Hall Of Fame
2020 isn’t working out at all like Kai “Don’t Blink” Kara-France expected. But the flyweight contender doesn’t plan on letting that stop him from making a statement against Brandan Royval at UFC 253.
“Fighting is in my blood,” he declares. “I was born for this. This year has been full of uncertainty, so with my fight camp, we just concentrated on what we could control and let everything else go.”
After the Covid-19 lockdown forced the UFC fighters from Auckland’s City Kickboxing to live in the gym together, there were reports it had only improved their preparation – and Kara-France agrees.
“It actually turned out to be one of my best camps. We used the lockdown to our advantage and got in some quality training. We were able to really focus on the details of our opponents, and now I’m 100 percent confident coming into this next fight.”
His opponent, American Brandon Royval, is a dangerous BJJ black belt who recently scored a submission victory over former title challenger Tim Elliott.
“We’ve done our homework on him,” explains Kara-France. “We are aware he’s legit on the ground. We know he’s got good hands and he’s young, long and rangy for the weight class – all of these things we’ve taken into account.”
“He won’t show me anything I haven’t seen before at our gym, training with guys like Israel Adesanya, Brad Riddell, Alex Volkanovski, Shane Young and Dan Hooker. That’s what gives me confidence.”
So what does Kara-France believe will be the deciding factor come fight night?
“I feel like the difference is going to be my experience. He’s coming off a win against a veteran, but I’ve been doing this at the top level for a long time.”
He’s got a point. When most 10-year-olds were still trying to master their BMX, Kara-France was already training in MMA. He turned pro in 2010 and earned a reputation outside of the UFC as a power puncher in a division sometimes lacking in KOs.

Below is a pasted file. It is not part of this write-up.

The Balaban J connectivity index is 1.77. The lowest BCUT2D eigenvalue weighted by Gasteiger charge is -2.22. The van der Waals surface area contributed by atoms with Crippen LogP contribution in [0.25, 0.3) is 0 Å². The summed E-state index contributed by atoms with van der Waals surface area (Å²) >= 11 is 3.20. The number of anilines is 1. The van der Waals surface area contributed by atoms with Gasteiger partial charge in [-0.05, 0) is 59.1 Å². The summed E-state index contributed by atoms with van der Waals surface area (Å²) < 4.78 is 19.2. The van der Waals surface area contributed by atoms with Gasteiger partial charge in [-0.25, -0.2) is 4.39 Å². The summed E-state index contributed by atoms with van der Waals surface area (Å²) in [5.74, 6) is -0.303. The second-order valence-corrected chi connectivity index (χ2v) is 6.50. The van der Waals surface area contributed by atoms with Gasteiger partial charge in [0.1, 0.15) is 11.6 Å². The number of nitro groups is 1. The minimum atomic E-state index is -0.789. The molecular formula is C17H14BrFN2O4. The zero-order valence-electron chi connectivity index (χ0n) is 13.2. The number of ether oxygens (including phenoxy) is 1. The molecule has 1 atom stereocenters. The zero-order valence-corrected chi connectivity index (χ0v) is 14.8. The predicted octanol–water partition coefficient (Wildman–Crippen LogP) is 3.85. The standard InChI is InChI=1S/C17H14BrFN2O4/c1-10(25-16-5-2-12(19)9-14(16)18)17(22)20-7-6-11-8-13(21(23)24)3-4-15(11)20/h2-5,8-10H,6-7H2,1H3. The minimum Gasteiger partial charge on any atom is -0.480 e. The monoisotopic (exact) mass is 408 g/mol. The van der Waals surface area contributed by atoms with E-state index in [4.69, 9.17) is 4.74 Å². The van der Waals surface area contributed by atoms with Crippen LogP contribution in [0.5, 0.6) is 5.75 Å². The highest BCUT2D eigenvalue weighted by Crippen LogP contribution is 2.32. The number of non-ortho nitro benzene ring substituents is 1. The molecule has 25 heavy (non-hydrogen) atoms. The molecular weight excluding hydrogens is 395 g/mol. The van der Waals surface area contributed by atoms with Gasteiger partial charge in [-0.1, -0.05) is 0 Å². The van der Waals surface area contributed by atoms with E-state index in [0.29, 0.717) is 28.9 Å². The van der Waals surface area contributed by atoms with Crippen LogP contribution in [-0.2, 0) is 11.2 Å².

“I haven’t always had heavy hands,” reveals Kara-France. “But over time I’ve developed a style that suits me. Being able to lift heavy weights – I can dead-lift more than 200kg – definitely helps me sit down on my punches. Overall, though, I think it mainly comes from technique and accuracy. That’s what gets you those knockouts.”
Speaking of serious strikers, Kara-France wouldn’t say no to a bout against former UFC bantamweight champion Cody Garbrandt if the opportunity presented itself.
“I’d love to fight him. I know there have been mixed opinions about his drop to 125, but I think it’s good. The more eyes on this division, the better. But if he believes that by dropping down in weight, he’s going to be just running through smaller guys, he’ll find it doesn’t work like that,” warns Kara-France. “Just look at what happened when TJ Dillashaw fought Henry Cejudo.”
At the same time, “Don’t Blink” knows that his own rise up the rankings doesn’t leave any room for mistakes. “I want to eventually have a run at the world title,” he states. “I’ve just got to keep taking people out. I’m currently number seven and Royval is number 10. He wants my spot, and he’s got to kill me to take it.”
Fortunately for Kara-France, he and his three City Kickboxing teammates on the UFC 253 card – including 185-pound champ Israel Adesanya – will be receiving even more support than usual from their fellow Kiwis.
“At the moment, we’re about the only sports ‘team’ that’s able to leave New Zealand,” explains Kara-France. “So we have a lot of attention on us – especially from people who don’t normally watch MMA.”
The 27-year-old clearly loves representing his country, but also his weight class and, perhaps most importantly, his ancestors.
“I’m on the main card as a flyweight, so I feel like I’ve got a job to do and that’s be exciting and get a finish. I see it as a privilege. I’m also Maori and fighting just like my ancestors did. It’s in my blood. I didn’t choose this sport, it chose me!”
Sounds like a man on a mission…
“I’m coming in with bad intentions,” confirms Kara-France. “I’ll be putting the pressure on every second and seeing what this guy is made of. It’s just another cage. He’s just another person. I want to make a statement. And, at the end, I see myself getting my hand raised.”
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